Hey, I’m brand new to Sonic Pi, supercollider, and audio production in general, I just come from a programming background. Anyway, I’m having crackling in my audio even if I’m playing just one note. I don’t have a potato pc so this isn’t a performance issue. I’ve done some minor research and was not able to come to a fix, but from what I’m aware, this is probably a driver issue of some sort? The audio crackles on all of my output devices. I have a Realtek audio system by the way. Also, exporting seems to work fine. I appreciate any help anyone can provide, and I’m sorry that I’m very new to this.
Welcome to in_thread @tomomnom!
It’s quite alright. The goal of Sonic Pi is to try to make the experience as simple and beginner-friendly as possible, so if you’re having issues, I hope we can help you solve them!
Audio driver issues are not exactly my strongest area of expertise, but to start off with, perhaps it might be helpful to share details of the audio devices that are available on your system? what do the contents of
Also, note that it may be due to Windows performance settings. Energy saving settings can interfere with Sonic Pi, as described in this topic for example:
It might be worth checking that if you haven’t already
Can I hook into this thread? I have also this crackling problem on Win10 (Gaming laptop) and also on a Realtek audio system.
Because of this problem I started testing in TidalCycles and I have not run into any limitation using that program even when running it on 400 cycles. Because first I started to doubt my computer but that’s not the case.
Welcome to our forums
It’s super interesting to hear that you’re not having the same sort of issues with TidalCycles - especially as it now uses SuperCollider for the audio engine which is the same as Sonic Pi. However, I should note that running large numbers of cycles may or may not produce a similar workload to your Sonic Pi example as the the real contributors to audio workload are number of simultaneous synths in the SuperCollider audio-graph and also considering their cost varies depending on what kind of audio processing they’re doing (for example, playing many short samples in quick succession is actually way cheaper than running multiple reverbs - lookup table vs fancy maths).
I’d be interested to know a few things:
- Do you hear the audio glitches at all times (e.g. with the any of the examples in the help system) or is it only with certain bits of code?
- Could you share the code you’re having issues with?
- Do you know what SuperCollider flags TidalCycles is using on your system? I’d want to make sure these are the same as the ones Sonic Pi uses. Note, you can configure Sonic Pi’s use of SuperCollider in the config file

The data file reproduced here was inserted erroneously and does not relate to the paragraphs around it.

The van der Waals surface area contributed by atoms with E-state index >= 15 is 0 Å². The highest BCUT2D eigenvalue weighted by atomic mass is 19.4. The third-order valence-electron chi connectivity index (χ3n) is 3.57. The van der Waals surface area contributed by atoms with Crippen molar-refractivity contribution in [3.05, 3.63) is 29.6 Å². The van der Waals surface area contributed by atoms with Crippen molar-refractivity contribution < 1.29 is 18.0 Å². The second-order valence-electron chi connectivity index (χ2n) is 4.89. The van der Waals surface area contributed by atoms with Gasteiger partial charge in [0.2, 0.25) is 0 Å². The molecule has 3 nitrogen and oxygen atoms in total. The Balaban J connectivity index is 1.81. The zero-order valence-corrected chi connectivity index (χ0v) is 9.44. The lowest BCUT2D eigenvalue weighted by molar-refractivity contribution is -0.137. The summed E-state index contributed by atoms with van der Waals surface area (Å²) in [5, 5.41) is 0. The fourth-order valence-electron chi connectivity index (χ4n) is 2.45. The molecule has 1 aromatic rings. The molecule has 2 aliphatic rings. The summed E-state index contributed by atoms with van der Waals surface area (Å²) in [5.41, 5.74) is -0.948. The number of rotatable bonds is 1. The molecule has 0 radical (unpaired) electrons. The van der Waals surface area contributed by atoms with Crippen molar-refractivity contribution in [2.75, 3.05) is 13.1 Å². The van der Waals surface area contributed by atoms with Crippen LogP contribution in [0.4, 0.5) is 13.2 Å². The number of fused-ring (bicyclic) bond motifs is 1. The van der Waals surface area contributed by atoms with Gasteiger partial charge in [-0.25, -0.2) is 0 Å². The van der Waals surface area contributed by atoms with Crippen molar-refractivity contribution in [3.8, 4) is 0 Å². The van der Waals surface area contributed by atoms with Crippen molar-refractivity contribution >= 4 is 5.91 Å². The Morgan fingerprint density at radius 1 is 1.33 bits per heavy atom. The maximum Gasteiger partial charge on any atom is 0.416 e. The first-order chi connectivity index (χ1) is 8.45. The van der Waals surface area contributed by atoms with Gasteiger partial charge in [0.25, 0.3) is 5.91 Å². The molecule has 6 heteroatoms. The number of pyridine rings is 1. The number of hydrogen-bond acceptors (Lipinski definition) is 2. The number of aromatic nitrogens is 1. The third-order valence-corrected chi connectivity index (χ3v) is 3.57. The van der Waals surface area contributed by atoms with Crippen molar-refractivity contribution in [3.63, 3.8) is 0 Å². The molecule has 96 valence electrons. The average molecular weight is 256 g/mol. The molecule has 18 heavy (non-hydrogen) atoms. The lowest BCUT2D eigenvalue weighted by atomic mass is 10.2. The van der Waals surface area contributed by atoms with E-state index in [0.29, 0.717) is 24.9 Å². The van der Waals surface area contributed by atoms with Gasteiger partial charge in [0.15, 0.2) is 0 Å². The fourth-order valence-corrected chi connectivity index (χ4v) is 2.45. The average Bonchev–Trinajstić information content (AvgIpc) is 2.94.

~/.sonic-pi/config/audio-settings.tomlwhich Sonic Pi reads and converts to the appropriate SuperCollider args.
- Could you share a copy of Sonic Pi’s SuperCollider log file found in
Hopefully we’ll be able to quickly get to the bottom of this.
Hi Sam thank you for the quick reply.
It started with certain bits of code, especially when applying effects to samples. I’m not sure where I can find my SuperCollider flags so I included my SC startup file and all the logfiles van Sonic-Pi and the code for the music ( Jam for Sam)
Hope you can see the folder with all the files, please let me know if you need anything extra.
Thanks for this.
Could you try commenting out the
with_fx :reverb do and corresponding
ends and see if that improves the glitchiness?
I screen-recorded it… Flawless. Weird right?
Actually, it’s not weird at all. Take a look at Section 6.2 of the tutorial which explains what’s going on Sonic Pi - Tutorial (sonic-pi.net).
If this doesn’t make sense, please do ask more questions here and I’d be very happy to answer them
Wow, I bow my head in shame
That’s as logical as it can get. Thank you for you time and support.
For people looking for the answer, this is what I did wrong:
live_loop :snap, sync: :driver2 do snappy = pattern "-----------*--*-" with_fx :reverb, room: 0.7 , amp: 1.5 do sample :perc_snap , rate: 1, cutoff: 110, amp: 0.15 if snappy end sleep 0.25 end
with_fx :reverb, room: 0.7 , amp: 1.5 do live_loop :snap, sync: :driver2 do snappy = pattern "-----------*--*-" sample :perc_snap , rate: 1, cutoff: 110, amp: 0.15 if snappy sleep 0.25 end end
In the original code I fire up FX (reverb) with each tick, even when the sample is not played, wasting my resources… So placing the FX on the live_loop itself, triggers it only one time.